SpaceX Dragon Hauls NASA Holiday Gifts And A Treasure Trove Of Experiments To The ISS

iss resupply
A SpaceX Dragon resupply spacecraft launched early this morning carrying new science and holiday gifts in route to the International Space Station (ISS). The cargo came in at a whopping 6,500 pounds of supplies and science experiments.

A good bit of the included cargo included science projects for the crew on ISS and are aimed at keeping astronauts healthy during the upcoming Artemis missions that will be the forerunner to long-duration space travel. Artemis missions will include extended trips to the Moon with intentions to eventually travel to Mars.

The SpaceX Dragon autonomously docked with the ISS under the watchful eyes of astronauts Raja Chari and Thomas Mashburn as the ISS was traveling more than 260 miles above the South Pacific Ocean Wednesday, December 22nd. Following about one month attached to the ISS, Dragon will make its return to Earth with cargo and research in tow.


The latest science experiments to make their way to the ISS are only a few of the hundreds of investigations that are currently being conducted aboard the space station. These experiments are in the areas of biology and biotechnology, physical sciences, and Earth and space science. NASA believes that advances in these areas are crucial to long-duration space travel and that the findings will be vital in providing a safe and sustainable existence for astronauts that make extended space flights.

One of the science experiments that arrived this morning may seem like it was ripped right out of a science fiction movie. The Bioprint FirstAid Handheld Bioprinter (Bioprint FirstAid) is a portable, handheld bioprinter that uses a patient's own skin cells to create a tissue-forming patch that will cover a wound and vastly improve and accelerate the healing process. The German Aerospace Center is responsible for this bioprinting experiment that utilizes viable cells and biological molecules to print tissue structures. While a means of overcoming unique incidents that may occur during space travel, this type of technology has enormous potential back on Earth as well. It holds the possibility to provide safer and more flexible treatment whether in space or on Earth.

Cancer has been a concern for NASA too, being that astronauts are exposed to far more radiation than people back on Earth. NASA has specified that the risk of radiation carcinogenesis from space radiation is one of its top research priorities. A study a few years ago determined that of the astronauts that had flown into space at least one time since 1959 and all cosmonauts since 1961, just under a third of the deaths were attributed to cancer. In comparison, around 22% of all deaths during the same time period were cancer related according to the CDC.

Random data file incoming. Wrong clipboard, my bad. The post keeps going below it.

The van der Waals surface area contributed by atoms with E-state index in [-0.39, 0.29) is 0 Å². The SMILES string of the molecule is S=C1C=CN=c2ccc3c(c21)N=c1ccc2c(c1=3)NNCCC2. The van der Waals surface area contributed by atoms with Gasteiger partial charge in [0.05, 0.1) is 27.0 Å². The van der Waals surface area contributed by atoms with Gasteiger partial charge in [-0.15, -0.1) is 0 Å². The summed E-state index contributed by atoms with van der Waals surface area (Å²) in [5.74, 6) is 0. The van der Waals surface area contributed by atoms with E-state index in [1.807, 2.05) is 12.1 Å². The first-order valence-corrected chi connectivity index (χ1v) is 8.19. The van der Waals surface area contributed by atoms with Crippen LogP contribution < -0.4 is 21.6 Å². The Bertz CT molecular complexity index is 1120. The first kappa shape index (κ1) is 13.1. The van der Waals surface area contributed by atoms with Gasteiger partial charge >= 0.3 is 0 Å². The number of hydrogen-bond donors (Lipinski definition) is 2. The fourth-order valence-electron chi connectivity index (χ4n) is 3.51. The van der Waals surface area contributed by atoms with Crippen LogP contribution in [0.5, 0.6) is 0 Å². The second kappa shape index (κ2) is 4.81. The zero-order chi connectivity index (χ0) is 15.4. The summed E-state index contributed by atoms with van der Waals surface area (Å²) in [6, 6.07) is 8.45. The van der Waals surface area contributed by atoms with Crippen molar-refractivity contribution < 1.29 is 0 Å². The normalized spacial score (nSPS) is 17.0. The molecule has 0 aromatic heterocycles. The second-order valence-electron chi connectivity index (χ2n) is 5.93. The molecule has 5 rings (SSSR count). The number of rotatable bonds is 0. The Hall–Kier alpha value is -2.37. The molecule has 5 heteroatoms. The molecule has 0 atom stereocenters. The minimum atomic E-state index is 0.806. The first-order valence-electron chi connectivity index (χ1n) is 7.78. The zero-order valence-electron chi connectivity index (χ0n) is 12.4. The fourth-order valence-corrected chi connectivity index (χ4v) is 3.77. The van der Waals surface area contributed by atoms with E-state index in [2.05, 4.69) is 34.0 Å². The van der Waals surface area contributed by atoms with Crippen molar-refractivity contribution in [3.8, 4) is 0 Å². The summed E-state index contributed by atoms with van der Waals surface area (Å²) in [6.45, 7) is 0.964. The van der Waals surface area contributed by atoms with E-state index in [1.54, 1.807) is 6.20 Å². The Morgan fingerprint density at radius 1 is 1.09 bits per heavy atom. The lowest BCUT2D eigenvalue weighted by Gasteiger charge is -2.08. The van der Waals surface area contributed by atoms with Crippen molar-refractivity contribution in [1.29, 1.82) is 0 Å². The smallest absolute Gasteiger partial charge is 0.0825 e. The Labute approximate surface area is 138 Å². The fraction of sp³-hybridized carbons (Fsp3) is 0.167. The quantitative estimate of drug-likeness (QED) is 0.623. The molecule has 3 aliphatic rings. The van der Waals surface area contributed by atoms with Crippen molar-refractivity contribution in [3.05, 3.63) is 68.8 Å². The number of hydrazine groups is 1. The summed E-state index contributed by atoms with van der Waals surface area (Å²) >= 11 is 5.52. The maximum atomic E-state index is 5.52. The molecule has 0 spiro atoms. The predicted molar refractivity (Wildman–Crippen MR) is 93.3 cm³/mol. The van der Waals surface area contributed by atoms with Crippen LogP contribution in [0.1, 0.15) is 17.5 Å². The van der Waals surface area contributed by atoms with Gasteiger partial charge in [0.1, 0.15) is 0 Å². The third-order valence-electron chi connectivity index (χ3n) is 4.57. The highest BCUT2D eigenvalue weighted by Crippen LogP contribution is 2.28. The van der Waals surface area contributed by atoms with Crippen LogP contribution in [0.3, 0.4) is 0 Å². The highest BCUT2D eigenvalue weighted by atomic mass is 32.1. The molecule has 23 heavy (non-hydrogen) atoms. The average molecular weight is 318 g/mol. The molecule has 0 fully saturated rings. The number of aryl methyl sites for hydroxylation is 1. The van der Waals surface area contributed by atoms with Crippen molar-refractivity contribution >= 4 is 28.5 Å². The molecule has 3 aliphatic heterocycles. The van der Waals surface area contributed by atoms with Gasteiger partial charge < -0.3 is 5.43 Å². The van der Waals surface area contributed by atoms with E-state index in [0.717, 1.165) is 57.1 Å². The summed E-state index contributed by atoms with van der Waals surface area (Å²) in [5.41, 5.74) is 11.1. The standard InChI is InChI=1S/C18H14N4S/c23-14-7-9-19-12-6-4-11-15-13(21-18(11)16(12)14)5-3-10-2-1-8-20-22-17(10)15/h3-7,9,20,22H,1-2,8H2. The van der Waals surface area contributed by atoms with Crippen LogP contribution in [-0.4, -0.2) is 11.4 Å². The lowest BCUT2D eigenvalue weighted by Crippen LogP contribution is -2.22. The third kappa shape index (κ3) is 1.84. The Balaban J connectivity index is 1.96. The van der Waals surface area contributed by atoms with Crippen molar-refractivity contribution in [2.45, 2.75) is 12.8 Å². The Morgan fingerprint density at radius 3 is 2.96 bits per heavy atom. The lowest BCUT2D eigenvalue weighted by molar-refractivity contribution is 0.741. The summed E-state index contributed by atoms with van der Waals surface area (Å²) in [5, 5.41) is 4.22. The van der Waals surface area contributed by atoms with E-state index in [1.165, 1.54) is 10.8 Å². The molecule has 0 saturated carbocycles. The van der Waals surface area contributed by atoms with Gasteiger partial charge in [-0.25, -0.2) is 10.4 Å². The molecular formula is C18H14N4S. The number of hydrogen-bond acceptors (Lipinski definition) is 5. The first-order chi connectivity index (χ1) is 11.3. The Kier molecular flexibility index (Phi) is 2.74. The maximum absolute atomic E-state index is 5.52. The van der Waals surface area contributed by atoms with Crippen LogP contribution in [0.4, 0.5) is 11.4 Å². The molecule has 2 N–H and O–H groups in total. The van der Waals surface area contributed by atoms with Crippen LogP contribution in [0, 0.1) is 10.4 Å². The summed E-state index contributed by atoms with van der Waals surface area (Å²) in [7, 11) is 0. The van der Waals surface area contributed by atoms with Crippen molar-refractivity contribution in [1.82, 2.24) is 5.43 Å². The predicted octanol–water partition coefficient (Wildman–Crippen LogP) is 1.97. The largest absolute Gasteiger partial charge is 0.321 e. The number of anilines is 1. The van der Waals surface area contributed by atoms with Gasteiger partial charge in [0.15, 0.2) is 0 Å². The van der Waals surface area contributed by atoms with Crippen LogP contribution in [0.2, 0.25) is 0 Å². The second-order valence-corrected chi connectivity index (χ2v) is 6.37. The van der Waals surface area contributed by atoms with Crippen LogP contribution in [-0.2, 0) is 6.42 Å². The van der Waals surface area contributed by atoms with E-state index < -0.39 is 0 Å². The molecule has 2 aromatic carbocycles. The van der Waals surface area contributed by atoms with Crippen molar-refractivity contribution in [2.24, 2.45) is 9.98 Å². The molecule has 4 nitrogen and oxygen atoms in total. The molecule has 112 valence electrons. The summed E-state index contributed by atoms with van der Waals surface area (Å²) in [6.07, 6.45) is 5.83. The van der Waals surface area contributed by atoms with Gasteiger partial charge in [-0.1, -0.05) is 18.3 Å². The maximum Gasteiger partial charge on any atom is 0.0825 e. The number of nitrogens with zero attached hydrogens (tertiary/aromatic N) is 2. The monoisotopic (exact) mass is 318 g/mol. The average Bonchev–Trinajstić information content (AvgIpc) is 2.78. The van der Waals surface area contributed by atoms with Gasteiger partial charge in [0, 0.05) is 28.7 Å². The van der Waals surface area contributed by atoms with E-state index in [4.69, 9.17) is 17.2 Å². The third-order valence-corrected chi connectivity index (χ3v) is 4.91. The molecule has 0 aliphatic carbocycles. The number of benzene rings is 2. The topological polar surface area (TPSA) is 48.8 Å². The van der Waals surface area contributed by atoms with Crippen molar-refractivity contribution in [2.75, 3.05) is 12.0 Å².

A science experiment delivered this morning will look at monoclonal antibodies which are used to treat a wide range of human diseases. These antibodies do not dissolve easily in liquid and therefore they must typically be given intravenously in a clinical setting. The Center for the Advancement of Science in Space Protein Crystal Growth 20 experiment will look at crystallizing a monoclonal antibody, pemborlizumab. This is an active ingredient in Keytruda, a drug that targets multiple cancers. The hope is that by crystallizing the ingredient, doses can be given at a doctor's office or even at home.

Astronauts aboard the ISS currently wear items of clothing several times, and then replace them with new clothes that are delivered on resupply missions. One of the experiments that arrived today will look to change that and free up some of the valuable cargo space on resupply spacecraft. Procter & Gamble has teamed up with NASA to develop Tide Infinity, a fully degradable detergent that specifically targets stains in space. The experiment will explore the performance of its stain removal ingredients and its stability in microgravity. This could prove vital for future long-duration space flights where resupply will be limited greatly, and the crews will have to wear the same outfits they leave Earth with for extended periods of time. The ability to wash those outfits while traveling through space will certainly be welcomed by all the astronauts who will be forced to be in close perimeter to one another during a long space journey.

A few other science experiments arrived this morning as well. One includes a study that will assess space-induced changes in immune status by culturing cells collected from crew members before, during, and after spaceflight. Another will monitor the development of the shoots and roots of plants in microgravity. An experiment that will test a commercial manufacturing device that processes heat-resistant alloy parts in microgravity was also aboard the Dragon resupply spacecraft.

As NASA and other space agencies work toward extended spaceflights that will take humankind farther into space, experiments like these are most assuredly crucial to the success of those future missions. The first Artemis mission will be the precursor to all of those missions and we here on Earth are ready to see how far we can actually go into the great beyond.